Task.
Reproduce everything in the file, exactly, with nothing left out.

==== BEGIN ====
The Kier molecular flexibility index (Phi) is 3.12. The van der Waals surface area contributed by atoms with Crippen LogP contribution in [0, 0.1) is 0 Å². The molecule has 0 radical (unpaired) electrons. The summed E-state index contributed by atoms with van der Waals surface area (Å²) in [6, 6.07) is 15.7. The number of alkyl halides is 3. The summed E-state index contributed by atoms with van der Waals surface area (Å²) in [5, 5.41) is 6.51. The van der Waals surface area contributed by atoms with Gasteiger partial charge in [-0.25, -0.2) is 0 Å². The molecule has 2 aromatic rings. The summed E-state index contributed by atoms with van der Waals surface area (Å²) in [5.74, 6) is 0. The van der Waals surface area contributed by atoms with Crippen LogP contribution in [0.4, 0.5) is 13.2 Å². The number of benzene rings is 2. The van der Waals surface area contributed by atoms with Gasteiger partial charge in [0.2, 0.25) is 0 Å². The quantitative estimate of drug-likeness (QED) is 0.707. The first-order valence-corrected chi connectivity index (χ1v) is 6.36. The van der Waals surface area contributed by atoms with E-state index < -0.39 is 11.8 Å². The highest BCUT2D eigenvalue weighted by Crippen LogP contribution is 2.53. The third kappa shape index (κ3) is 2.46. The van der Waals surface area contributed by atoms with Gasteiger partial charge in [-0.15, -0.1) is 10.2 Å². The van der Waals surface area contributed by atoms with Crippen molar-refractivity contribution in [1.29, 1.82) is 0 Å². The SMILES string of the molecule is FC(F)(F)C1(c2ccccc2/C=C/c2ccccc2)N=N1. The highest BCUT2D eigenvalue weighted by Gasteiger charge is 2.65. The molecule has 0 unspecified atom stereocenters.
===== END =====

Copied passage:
The Kier molecular flexibility index (Phi) is 3.12. The van der Waals surface area contributed by atoms with Crippen LogP contribution in [0, 0.1) is 0 Å². The molecule has 0 radical (unpaired) electrons. The summed E-state index contributed by atoms with van der Waals surface area (Å²) in [6, 6.07) is 15.7. The number of alkyl halides is 3. The summed E-state index contributed by atoms with van der Waals surface area (Å²) in [5, 5.41) is 6.51. The van der Waals surface area contributed by atoms with Gasteiger partial charge in [-0.25, -0.2) is 0 Å². The molecule has 2 aromatic rings. The summed E-state index contributed by atoms with van der Waals surface area (Å²) in [5.74, 6) is 0. The van der Waals surface area contributed by atoms with Crippen LogP contribution in [0.4, 0.5) is 13.2 Å². The number of benzene rings is 2. The van der Waals surface area contributed by atoms with Gasteiger partial charge in [0.2, 0.25) is 0 Å². The quantitative estimate of drug-likeness (QED) is 0.707. The first-order valence-corrected chi connectivity index (χ1v) is 6.36. The van der Waals surface area contributed by atoms with E-state index < -0.39 is 11.8 Å². The highest BCUT2D eigenvalue weighted by Crippen LogP contribution is 2.53. The third kappa shape index (κ3) is 2.46. The van der Waals surface area contributed by atoms with Gasteiger partial charge in [-0.15, -0.1) is 10.2 Å². The van der Waals surface area contributed by atoms with Crippen molar-refractivity contribution in [1.29, 1.82) is 0 Å². The SMILES string of the molecule is FC(F)(F)C1(c2ccccc2/C=C/c2ccccc2)N=N1. The highest BCUT2D eigenvalue weighted by Gasteiger charge is 2.65. The molecule has 0 unspecified atom stereocenters.